Michelle's column: Finding comfort in community
I know this may sound weird, but I’m going to say it anyway: there’s something comforting about coming to work. Specifically, coming to Farmington.
Don’t get me wrong. I certainly love my job and my co-workers are awesome people who are likewise dedicated to the Farmington and Rosemount communities.
But there’s just something nice about being able to come to Farmington every day.
I thought about this last week, as I was turning onto Oak Street. While I was stopped at the stop sign on Fourth, another car was passing me. I recognized the driver, she recognized me. We waved through the windows and went our opposite directions.
Then as I got out of my car, I waited for an SUV to pass before I could cross the street to go into my office. Again, I knew the driver. He tapped his horn, I waved. I went into work.
Folks around town might just say, “Hey, that’s Friendly Farmington. It’s how we roll.” They might not think about it too much. But me? After spending nearly three years in the big city and only really knowing my neighbors, I have a whole different appreciation for being part of a community.
It’s nice to be able to go into the hardware store or the grocery store and see a familiar face. It’s a pleasant surprise to run into a friend on the street or at the bank. To be able to stop and chat for a few minutes, to give a quick hug or even a hand squeeze. To get, and give, a great big smile.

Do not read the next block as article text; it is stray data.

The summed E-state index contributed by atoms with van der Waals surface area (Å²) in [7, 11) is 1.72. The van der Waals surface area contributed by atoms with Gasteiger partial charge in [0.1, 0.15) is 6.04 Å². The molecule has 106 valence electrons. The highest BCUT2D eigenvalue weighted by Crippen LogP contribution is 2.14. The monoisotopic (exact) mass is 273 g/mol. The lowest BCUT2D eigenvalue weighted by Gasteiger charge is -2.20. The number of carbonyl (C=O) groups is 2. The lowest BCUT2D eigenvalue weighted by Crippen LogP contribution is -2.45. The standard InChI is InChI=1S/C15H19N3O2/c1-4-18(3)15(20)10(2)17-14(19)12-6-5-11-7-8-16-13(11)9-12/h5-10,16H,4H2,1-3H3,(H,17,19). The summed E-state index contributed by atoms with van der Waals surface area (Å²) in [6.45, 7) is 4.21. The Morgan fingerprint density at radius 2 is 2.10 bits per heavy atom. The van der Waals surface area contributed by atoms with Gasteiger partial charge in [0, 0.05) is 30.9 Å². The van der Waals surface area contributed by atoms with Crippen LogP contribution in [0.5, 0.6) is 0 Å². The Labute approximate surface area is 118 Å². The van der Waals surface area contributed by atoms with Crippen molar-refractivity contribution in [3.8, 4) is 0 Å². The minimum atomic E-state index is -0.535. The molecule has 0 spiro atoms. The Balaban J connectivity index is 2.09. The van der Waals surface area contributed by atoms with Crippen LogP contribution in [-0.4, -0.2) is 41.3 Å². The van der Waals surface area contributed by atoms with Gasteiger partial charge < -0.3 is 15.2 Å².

Yeah, I like that part. A lot.
Over the weekend, I was out and about and taking lots of pictures of Farmington’s goings-on for Arbor Day and Earth Day. And I have to say, sometimes I have a pretty cool job, because it’s really great to get paid to be outside on nice, sunny days.
I found an area of Farmington that was new to me on Friday, when I went to Meadowview Park to take pictures of Farmington Elementary School kids planting trees. On Saturday, I bounced around among a few of Farmington’s parks, found my way down to city hall for the “shredfest” and wound up at Rambling River Center for the Earth and Arbor Day celebration.
At all of these locations and festivities, I happened across folks I know, and really enjoy, from the community. I thought about this, too, when I left Saturday afternoon. I have to admit, I caught myself smiling.
On the advice of a college friend, I’ve been making an effort to recognize the many good things, the everyday blessings, I have in my life. It took me a while to understand what good that would do. It took me even longer to start consciously appreciating my life’s gifts.
Now that I’ve gotten into that habit, one answers the other. Appreciating the many everyday miracles of my life, I find simple happiness and joy. It’s gotten me through some pretty otherwise rough days these last few months, so I’m kind of inclined to believe it’s doing some good.
Although, I’ll admit, there are times when this “appreciate the little things” philosophy doesn’t work so well. For instance, I tried to take the attitude that this week’s crummy, rainy weather is going to bring us greener grass and buds on the trees. That attitude worked for about two days. Now I’m just cold and tired of the rain, like everybody else.